- Ross Ulbricht may get more jail time then Mexican drug lord El Chapo
- That’s not right
A popular meme circulating this week compares the life sentence prosecutors are expected to seek for gangster El Chapo – a convicted drug trafficker with ties to crimes up to and including murder – and the sentence of Ross Ulbricht, founder of the original Silk Road, who received double life without parole, plus 40 years. Like Ponzi and Madoff before him, Ulbricht’s name to many is now synonymous with bad dealings and even worse consequences. But, unlike Ponzi and Madoff, he should walk free. He is the definitive martyr of the crypto age.
Let me explain.
A man like Ulbricht found a hole. Like Andrew Auernheimer aka Weev – a hacker who went to jail for figuring out that AT&T screwed up their iPad customer software and leaked the entire list of customers to Gawker – Ulbricht stumbled upon a way to circumvent easily circumventable systems. He found a hole in the fence and instead of warning the farmer immediately he had a look around. That was his only crime.
Before we continue, let’s address Weev. Weev is a very special case. His time in prison radicalized him to a degree that makes him abhorrent today and his work – essentially a sort of neo-Nazi performance art that takes his original “trolling” to a new and extreme level – has made him an alt-right darling. I can’t condone him in his current form and he was pretty hard to take before he went to jail. But when the federal government charged him in January 2011 under the Computer Fraud and Abuse Act, they set a deadly precedent. The sentence ignored AT&T’s vast incompetence and instead blamed and destroyed a hacker – a hole finder.
Ulbricht found a similar hole. I’ve long said that cryptocurrencies weaponize the traditional nerd. Whereas before you showed your programming prowess by writing a device driver for Linux, now you show your programming prowess by building on the blockchain. And, whereas before your prowess resulted in a nice pat on the back from the open source community, cryptocurrency has allowed that same nerd to amass a small fortune.
The government considers Ulbricht a drug dealer. Ignoring the ridiculous crimes committed by his arresting agents, what Ulbricht did was little more than create a database. If we’re going to compare his work out into a real world tool, the closest analog would be a dark pool on Wall Street – a black box trading system that, in this particular case, was far darker than anyone could imagine.
It’s impossible to defend a drug dealer. It’s impossible to defend a murderer. It’s impossible to defend a neo-Nazi. But, at its core, the thing Ross Ulbricht, private citizen, is guilty of is the creation of a system that circumvented a damaged institution. AT&T exposed customer records, not Weev. And Ulbricht created a nearly fool-proof drugs market, a perfect capitalistic system that, like all perfect capitalistic systems, eventually collapsed due to infighting and greed.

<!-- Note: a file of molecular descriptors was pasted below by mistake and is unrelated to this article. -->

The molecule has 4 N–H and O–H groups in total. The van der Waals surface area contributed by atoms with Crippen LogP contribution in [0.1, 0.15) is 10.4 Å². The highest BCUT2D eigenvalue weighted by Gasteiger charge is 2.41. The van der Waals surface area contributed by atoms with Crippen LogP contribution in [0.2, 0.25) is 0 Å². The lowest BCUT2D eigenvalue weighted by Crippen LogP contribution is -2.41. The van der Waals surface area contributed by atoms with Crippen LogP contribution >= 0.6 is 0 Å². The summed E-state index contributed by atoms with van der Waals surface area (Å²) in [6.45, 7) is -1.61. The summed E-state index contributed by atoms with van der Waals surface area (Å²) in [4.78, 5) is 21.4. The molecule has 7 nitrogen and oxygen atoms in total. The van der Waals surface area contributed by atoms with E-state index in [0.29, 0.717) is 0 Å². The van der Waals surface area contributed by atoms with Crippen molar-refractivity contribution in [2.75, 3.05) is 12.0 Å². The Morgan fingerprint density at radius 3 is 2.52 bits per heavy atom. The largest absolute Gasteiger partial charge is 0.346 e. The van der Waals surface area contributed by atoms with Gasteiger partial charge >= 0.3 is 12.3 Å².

He didn’t murder anyone (per se) and prosecutors are hard at work trying to drop the murder-for-hire rap. He shipped some mushrooms once and then took a cut of thousands of potentially illicit transactions. But he’s not El Chapo, a man who has claimed to have killed 3,000 people and escaped from prison in ways so comical that he’s like cocaine-toting Wile E. Coyote.
Ultimately it’s about saving face. In Weev’s case the telecoms were suddenly thrust into a situation where personal data consisted of more than just a phone number and whether or not you had call waiting. In Ulbricht’s case the FBI discovered a juicy threat and got gloriously lucky when Ulbricht – a kid who wouldn’t be out of place in the programmers bullpen at a Valley startup – introduced a bug into his system. Like most computer crimes cases, the fall guy is usually someone who flew too close to a newborn sun. Like hackers Robert Morris and Kevin Mitnick before him, Ulbricht was made an example. His sentence is a wagging finger at some kid in a STEM classroom who suddenly realizes that the Internet is a machine designed to route around damage. And his sentence is ridiculous. Dark markets are now ubiquitous and you can bet that they won’t be run as poorly as El Chapo’s, a network compromised by a surly IT guy.
Look at this another way: the hero here, as it almost always is in cases of computer crime, is never the nerd. Hollywood has it all wrong. They think El Chapo is the playboy, the raconteur, the wacky guy who made women run around naked to win a car and gave cash to the poor. Ulbricht is the dirty hacker, intent on stealing our precious data. El Chapo gets a relative pass while Ulbricht is forgotten.
Instead we have to remember that El Chapo is scum, a smug drug lord who knows he’ll be fine after he’s released. Ulbricht was the guy pointing out the holes, telling us that something was changing. These Cassandras are rarely sympathetic characters and time and history have shown us that they are often deeply flawed. There is hope. Former hackers like Mitnick survived incarceration and were sprung free amidst problems that they had originally predicted – and exploited – before their arrest. But a hacker can’t receive a greater sentence than an actual murderer. If they do, their warnings will retreat even further underground and we won’t know what hit us until it is far too late.